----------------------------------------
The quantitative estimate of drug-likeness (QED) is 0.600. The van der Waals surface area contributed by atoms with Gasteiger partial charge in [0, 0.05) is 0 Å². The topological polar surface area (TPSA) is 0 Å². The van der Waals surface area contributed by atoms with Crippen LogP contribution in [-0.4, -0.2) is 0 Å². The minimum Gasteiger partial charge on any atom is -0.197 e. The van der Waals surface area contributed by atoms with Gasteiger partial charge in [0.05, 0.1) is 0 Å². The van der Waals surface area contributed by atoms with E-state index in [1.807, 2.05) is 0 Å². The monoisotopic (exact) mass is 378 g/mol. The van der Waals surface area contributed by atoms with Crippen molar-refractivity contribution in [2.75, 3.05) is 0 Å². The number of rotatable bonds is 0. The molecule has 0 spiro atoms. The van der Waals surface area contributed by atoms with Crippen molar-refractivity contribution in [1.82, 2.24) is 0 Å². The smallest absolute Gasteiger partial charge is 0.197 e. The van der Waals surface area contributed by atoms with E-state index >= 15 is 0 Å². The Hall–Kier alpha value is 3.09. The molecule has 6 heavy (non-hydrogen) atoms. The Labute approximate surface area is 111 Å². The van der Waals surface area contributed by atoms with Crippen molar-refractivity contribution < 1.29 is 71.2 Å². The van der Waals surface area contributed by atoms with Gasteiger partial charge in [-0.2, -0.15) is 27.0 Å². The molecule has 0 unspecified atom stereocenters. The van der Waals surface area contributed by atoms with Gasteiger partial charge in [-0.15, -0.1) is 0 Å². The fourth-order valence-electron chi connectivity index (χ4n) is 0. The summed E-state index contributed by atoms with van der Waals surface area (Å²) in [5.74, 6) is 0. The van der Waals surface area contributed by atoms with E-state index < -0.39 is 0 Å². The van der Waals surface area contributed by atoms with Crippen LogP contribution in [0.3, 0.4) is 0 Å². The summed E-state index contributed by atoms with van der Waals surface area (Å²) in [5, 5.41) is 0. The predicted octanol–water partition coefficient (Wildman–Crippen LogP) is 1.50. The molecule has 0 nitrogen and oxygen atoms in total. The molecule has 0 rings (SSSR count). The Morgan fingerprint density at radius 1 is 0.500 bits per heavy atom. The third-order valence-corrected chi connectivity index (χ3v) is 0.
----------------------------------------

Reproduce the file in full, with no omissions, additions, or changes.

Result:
The quantitative estimate of drug-likeness (QED) is 0.600. The van der Waals surface area contributed by atoms with Gasteiger partial charge in [0, 0.05) is 0 Å². The topological polar surface area (TPSA) is 0 Å². The van der Waals surface area contributed by atoms with Crippen LogP contribution in [-0.4, -0.2) is 0 Å². The minimum Gasteiger partial charge on any atom is -0.197 e. The van der Waals surface area contributed by atoms with Gasteiger partial charge in [0.05, 0.1) is 0 Å². The van der Waals surface area contributed by atoms with E-state index in [1.807, 2.05) is 0 Å². The monoisotopic (exact) mass is 378 g/mol. The van der Waals surface area contributed by atoms with Crippen molar-refractivity contribution in [2.75, 3.05) is 0 Å². The number of rotatable bonds is 0. The molecule has 0 spiro atoms. The van der Waals surface area contributed by atoms with Crippen molar-refractivity contribution in [1.82, 2.24) is 0 Å². The smallest absolute Gasteiger partial charge is 0.197 e. The van der Waals surface area contributed by atoms with E-state index >= 15 is 0 Å². The Hall–Kier alpha value is 3.09. The molecule has 6 heavy (non-hydrogen) atoms. The Labute approximate surface area is 111 Å². The van der Waals surface area contributed by atoms with Crippen molar-refractivity contribution < 1.29 is 71.2 Å². The van der Waals surface area contributed by atoms with Gasteiger partial charge in [-0.2, -0.15) is 27.0 Å². The molecule has 0 unspecified atom stereocenters. The van der Waals surface area contributed by atoms with Gasteiger partial charge in [-0.15, -0.1) is 0 Å². The fourth-order valence-electron chi connectivity index (χ4n) is 0. The summed E-state index contributed by atoms with van der Waals surface area (Å²) in [5.74, 6) is 0. The van der Waals surface area contributed by atoms with E-state index < -0.39 is 0 Å². The van der Waals surface area contributed by atoms with Crippen LogP contribution in [0.3, 0.4) is 0 Å². The summed E-state index contributed by atoms with van der Waals surface area (Å²) in [5, 5.41) is 0. The predicted octanol–water partition coefficient (Wildman–Crippen LogP) is 1.50. The molecule has 0 nitrogen and oxygen atoms in total. The molecule has 0 rings (SSSR count). The Morgan fingerprint density at radius 1 is 0.500 bits per heavy atom. The third-order valence-corrected chi connectivity index (χ3v) is 0.